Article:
Chapéu do Bispo (or "Bishop's Hat") peak is the fourth highest peak of Monte Verde village, south of Minas Gerais, Brazil, and all the cities nearby. Monte Verde is well known as the “brazilian Switzerland” since the city is actually a small village with one main street and around 20 others crossing that one, with a number 20.000 people living there. The houses and hotels and restaurants at the main street look like european. It is so small that is considered to be part of a bigger city called Camanducaia. The altitude of the city is 1.560 m. As the fourth summit and touristic spot, Chapéu do Bispo does not get the same attention as Selado and Pedra Partida. It is also often visited, daily like the others, by dozens of people between Monday and Thursday, and at winter time, by hundreds daily between Fridays and Sundays. BUT, not everyone gets to its summit. People who visit that mountain are also monstly tourists looking for just a walk or some ice in the woods, which can be found in winter since the temperature can easily drop to –5°C and of course, there’s the humidity typical of the brazilian rainforests. But in that mountain a different chalenge must be done to reach the summit, a chimney climbing must be done, it’s not that difficut but tourists don’t do it.It is about 4 meters high. That mountain is inbetween the other summits of the area: Pedra Partida and Pico do Selado, very close to Pedra Redonda. In 2008, Monte Verde won the title of best winter destination in Brazil. In 2009, the title of most romantic city in the poll held by the site Viajeaqui http://viajeaqui.abril.com.br/especiais/cidades-romanticas-2009 and Quatro Rodas magazine, published by Editora Abril. If it were a city, it would be the second highest city of Brazil, the first one is Campos de Jordão, at 1.628 m high. Also a touristic winter place. Several agencies and guides take people daily to the Peak, low prices. The lowest temperature ever recorded in Monte Verde was: –14°C! Pretty cold ah?!
The mountain got that name because the summit rocks looks like a Bishop’s hat. “Chapéu do Bispo” is portuguese for “bishop’s hat”.
Main mountain page photo: Chapéu do Bispo, Pedra Partida Peak and Pedra Redonda. View from Pico do Selado, very close to its summit area.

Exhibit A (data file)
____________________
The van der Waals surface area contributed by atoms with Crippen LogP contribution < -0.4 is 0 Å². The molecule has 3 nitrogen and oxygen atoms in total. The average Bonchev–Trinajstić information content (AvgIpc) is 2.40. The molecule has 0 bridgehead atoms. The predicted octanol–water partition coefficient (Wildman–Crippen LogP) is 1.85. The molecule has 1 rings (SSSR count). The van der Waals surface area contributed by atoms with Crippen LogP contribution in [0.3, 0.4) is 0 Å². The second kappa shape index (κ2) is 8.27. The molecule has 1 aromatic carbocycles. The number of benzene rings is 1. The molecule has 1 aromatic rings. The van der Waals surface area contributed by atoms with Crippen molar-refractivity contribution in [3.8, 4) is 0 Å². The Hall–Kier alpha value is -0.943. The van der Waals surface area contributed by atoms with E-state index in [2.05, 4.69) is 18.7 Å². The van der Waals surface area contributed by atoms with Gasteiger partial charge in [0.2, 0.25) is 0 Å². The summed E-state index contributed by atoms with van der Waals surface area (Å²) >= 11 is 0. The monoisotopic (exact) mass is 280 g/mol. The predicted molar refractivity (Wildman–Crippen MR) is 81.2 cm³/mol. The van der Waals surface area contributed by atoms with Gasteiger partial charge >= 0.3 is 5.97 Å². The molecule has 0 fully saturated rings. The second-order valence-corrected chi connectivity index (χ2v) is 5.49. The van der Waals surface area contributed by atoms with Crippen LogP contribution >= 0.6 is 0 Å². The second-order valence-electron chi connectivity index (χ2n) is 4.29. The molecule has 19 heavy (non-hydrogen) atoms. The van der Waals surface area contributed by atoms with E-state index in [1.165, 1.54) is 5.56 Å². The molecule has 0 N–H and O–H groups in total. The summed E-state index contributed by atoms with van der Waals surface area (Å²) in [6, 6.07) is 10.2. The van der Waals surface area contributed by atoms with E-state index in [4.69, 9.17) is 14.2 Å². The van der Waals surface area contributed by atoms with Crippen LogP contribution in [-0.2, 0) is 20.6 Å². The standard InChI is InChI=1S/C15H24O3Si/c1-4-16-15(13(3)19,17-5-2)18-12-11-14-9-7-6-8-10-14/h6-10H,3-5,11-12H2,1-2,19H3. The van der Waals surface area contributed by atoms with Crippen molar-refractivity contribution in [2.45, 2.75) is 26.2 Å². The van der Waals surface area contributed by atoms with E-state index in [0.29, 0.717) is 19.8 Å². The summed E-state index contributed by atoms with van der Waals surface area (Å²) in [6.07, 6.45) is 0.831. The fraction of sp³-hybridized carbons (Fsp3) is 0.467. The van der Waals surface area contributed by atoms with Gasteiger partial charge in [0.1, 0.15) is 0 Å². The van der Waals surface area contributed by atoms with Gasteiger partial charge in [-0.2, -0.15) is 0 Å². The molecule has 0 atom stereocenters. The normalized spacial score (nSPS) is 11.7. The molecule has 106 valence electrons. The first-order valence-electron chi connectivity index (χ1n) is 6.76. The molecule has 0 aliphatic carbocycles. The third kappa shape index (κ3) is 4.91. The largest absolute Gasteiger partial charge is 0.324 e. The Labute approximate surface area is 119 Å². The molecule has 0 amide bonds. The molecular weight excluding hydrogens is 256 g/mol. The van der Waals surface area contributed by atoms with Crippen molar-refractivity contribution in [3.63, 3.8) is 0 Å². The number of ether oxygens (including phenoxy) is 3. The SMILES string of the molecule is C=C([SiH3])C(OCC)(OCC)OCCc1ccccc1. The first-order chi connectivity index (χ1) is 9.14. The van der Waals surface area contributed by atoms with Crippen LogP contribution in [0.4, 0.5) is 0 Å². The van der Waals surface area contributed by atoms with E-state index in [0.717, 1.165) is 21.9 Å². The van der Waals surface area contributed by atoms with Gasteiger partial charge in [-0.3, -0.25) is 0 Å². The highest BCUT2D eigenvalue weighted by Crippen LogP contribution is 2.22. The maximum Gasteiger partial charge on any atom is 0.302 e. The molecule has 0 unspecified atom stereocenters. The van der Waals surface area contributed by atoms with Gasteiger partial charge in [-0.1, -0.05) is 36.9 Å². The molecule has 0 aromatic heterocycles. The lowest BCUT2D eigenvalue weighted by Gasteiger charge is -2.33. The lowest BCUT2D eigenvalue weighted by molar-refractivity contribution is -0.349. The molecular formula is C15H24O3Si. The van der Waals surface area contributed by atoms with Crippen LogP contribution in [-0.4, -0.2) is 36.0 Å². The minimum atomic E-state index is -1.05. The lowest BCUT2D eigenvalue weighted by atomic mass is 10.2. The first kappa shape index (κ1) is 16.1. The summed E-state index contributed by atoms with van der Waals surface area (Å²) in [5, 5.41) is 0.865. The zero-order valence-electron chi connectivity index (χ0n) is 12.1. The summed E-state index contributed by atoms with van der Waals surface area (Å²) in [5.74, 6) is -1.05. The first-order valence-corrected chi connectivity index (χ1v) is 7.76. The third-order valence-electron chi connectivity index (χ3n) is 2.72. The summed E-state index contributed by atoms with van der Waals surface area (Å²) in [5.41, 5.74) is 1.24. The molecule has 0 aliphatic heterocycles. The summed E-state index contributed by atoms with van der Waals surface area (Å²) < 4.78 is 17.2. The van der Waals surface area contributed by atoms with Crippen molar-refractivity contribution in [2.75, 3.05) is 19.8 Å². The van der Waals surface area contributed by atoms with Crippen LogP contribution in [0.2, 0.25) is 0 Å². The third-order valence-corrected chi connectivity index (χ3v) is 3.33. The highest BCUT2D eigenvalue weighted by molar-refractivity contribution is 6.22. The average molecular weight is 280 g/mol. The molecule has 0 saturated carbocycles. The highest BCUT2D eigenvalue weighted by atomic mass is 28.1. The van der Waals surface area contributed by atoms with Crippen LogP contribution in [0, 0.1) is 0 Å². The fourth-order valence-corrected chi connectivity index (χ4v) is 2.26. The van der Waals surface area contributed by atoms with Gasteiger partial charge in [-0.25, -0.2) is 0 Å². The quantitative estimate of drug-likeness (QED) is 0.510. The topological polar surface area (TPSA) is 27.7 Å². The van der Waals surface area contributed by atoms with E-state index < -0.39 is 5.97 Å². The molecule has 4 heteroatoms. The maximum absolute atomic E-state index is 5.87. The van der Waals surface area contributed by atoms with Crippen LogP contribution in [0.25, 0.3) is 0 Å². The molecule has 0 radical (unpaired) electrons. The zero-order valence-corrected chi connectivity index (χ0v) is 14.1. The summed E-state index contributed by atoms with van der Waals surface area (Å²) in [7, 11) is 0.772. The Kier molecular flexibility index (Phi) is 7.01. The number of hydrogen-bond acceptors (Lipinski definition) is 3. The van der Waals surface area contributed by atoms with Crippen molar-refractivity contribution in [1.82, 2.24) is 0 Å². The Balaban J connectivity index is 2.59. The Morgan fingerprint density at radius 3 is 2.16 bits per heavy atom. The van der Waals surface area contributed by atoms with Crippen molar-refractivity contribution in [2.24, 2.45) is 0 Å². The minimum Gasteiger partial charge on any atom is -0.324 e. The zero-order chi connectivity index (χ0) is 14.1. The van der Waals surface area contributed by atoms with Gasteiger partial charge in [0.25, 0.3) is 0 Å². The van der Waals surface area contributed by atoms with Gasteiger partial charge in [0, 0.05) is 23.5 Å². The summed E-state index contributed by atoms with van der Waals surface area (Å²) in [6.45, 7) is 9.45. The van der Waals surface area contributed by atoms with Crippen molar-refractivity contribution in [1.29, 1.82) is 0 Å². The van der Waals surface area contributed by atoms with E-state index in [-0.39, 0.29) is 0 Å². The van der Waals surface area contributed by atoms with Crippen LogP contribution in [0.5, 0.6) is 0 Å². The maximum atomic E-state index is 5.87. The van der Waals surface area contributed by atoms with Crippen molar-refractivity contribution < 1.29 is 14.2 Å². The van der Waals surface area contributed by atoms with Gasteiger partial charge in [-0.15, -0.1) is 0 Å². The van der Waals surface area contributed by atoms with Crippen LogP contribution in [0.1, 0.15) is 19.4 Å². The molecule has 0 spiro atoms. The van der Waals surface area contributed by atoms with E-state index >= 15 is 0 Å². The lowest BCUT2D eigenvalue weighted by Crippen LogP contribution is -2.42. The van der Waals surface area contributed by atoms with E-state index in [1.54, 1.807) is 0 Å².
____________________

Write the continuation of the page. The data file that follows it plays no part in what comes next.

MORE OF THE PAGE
Look for this!
That’s the main problem. If you go by car, from Camanducaia there is a sand road to get up there. If you go by bus, from São Paulo or Rio take a bus to Camanducaia, south of Minas Gerais. From there 4 buses depart to the village daily. It is really cheap. If you lose the last bus, it’s better to spend the night at Camanducaia and leave in the morning.
The trail: Very easy, you can’t miss it. Once you get in the city look for the street that has a sign that says "Pedra Redonda e Pedra Partida" at the corner. It is just a couple blocks down the street for Selado Peak. Take that street and keep going up until you reach a huge parking lot (around 1 hour walking up!). At your right there will be a sign telling you where to go: Right to Pico Chapéu do Bispo, left to Pedra Redonda, take the right. After a while like half an hour, you will reach the boulders that compose the summit. Find that rock at pictures bellow to do the chimney climbing for the summit. At this mountain there is no visitors book. Nice to set up camp by the rocks.
The way for the summit.
The way for the summit 2.
Me at the pass.
Camping at the base of Selado Peak
Anywhere you want. Just respect the nature and wildlife. That is a really good place to camp by the summit block of Selado Peak. It is protected from winds and tourists.
Video from the summit of Selado Peak at sunset time.
You can hike this mountain in all seasons, but in summer there are rains every day. In winter is cold, but the days are clearer. The temperatures going from -10°C to 15°C.
Best time to climb: April to September.
To hike/ climb is a dangerous activity and requires proper equipment and clothing, the owner of this page cannot be blamed by injuries caused to anyone who read this page for its info about the mountain, and eventually got hurt by doing so with reckless behaviour or bad weather conditions.